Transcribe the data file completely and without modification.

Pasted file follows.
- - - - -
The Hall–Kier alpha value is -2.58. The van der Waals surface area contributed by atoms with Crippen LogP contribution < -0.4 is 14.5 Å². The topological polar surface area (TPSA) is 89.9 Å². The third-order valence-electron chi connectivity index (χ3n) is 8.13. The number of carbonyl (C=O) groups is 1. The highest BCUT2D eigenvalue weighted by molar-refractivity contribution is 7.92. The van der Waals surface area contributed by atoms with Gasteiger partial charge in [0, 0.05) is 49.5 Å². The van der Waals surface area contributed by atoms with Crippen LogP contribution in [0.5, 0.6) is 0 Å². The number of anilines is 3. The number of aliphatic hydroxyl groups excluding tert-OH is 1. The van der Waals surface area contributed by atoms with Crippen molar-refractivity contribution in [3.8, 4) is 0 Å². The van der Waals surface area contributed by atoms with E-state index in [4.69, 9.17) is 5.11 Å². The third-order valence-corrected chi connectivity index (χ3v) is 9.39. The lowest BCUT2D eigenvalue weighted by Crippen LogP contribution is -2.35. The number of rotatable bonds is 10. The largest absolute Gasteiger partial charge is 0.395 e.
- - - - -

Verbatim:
The Hall–Kier alpha value is -2.58. The van der Waals surface area contributed by atoms with Crippen LogP contribution < -0.4 is 14.5 Å². The topological polar surface area (TPSA) is 89.9 Å². The third-order valence-electron chi connectivity index (χ3n) is 8.13. The number of carbonyl (C=O) groups is 1. The highest BCUT2D eigenvalue weighted by molar-refractivity contribution is 7.92. The van der Waals surface area contributed by atoms with Gasteiger partial charge in [0, 0.05) is 49.5 Å². The van der Waals surface area contributed by atoms with Crippen LogP contribution in [0.5, 0.6) is 0 Å². The number of anilines is 3. The number of aliphatic hydroxyl groups excluding tert-OH is 1. The van der Waals surface area contributed by atoms with Crippen molar-refractivity contribution in [3.8, 4) is 0 Å². The van der Waals surface area contributed by atoms with E-state index in [4.69, 9.17) is 5.11 Å². The third-order valence-corrected chi connectivity index (χ3v) is 9.39. The lowest BCUT2D eigenvalue weighted by Crippen LogP contribution is -2.35. The number of rotatable bonds is 10. The largest absolute Gasteiger partial charge is 0.395 e.